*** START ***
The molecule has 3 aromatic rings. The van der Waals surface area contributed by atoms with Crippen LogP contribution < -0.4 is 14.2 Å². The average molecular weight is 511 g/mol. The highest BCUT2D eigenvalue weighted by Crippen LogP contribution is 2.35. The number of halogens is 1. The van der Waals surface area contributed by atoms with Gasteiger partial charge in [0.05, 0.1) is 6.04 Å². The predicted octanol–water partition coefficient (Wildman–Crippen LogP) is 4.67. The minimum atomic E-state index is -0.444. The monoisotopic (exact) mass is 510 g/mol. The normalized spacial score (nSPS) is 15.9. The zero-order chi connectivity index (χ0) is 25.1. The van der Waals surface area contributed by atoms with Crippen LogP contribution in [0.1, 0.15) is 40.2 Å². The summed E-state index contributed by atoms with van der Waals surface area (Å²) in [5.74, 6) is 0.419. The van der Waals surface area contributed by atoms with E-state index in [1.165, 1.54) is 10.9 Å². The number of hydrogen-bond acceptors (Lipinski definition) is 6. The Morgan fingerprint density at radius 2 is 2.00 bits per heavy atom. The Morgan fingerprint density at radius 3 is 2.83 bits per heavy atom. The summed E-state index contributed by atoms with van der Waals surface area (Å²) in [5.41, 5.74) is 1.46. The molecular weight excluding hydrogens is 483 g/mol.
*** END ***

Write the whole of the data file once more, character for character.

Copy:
The molecule has 3 aromatic rings. The van der Waals surface area contributed by atoms with Crippen LogP contribution < -0.4 is 14.2 Å². The average molecular weight is 511 g/mol. The highest BCUT2D eigenvalue weighted by Crippen LogP contribution is 2.35. The number of halogens is 1. The van der Waals surface area contributed by atoms with Gasteiger partial charge in [0.05, 0.1) is 6.04 Å². The predicted octanol–water partition coefficient (Wildman–Crippen LogP) is 4.67. The minimum atomic E-state index is -0.444. The monoisotopic (exact) mass is 510 g/mol. The normalized spacial score (nSPS) is 15.9. The zero-order chi connectivity index (χ0) is 25.1. The van der Waals surface area contributed by atoms with Crippen LogP contribution in [0.1, 0.15) is 40.2 Å². The summed E-state index contributed by atoms with van der Waals surface area (Å²) in [5.74, 6) is 0.419. The van der Waals surface area contributed by atoms with E-state index in [1.165, 1.54) is 10.9 Å². The number of hydrogen-bond acceptors (Lipinski definition) is 6. The Morgan fingerprint density at radius 2 is 2.00 bits per heavy atom. The Morgan fingerprint density at radius 3 is 2.83 bits per heavy atom. The summed E-state index contributed by atoms with van der Waals surface area (Å²) in [5.41, 5.74) is 1.46. The molecular weight excluding hydrogens is 483 g/mol.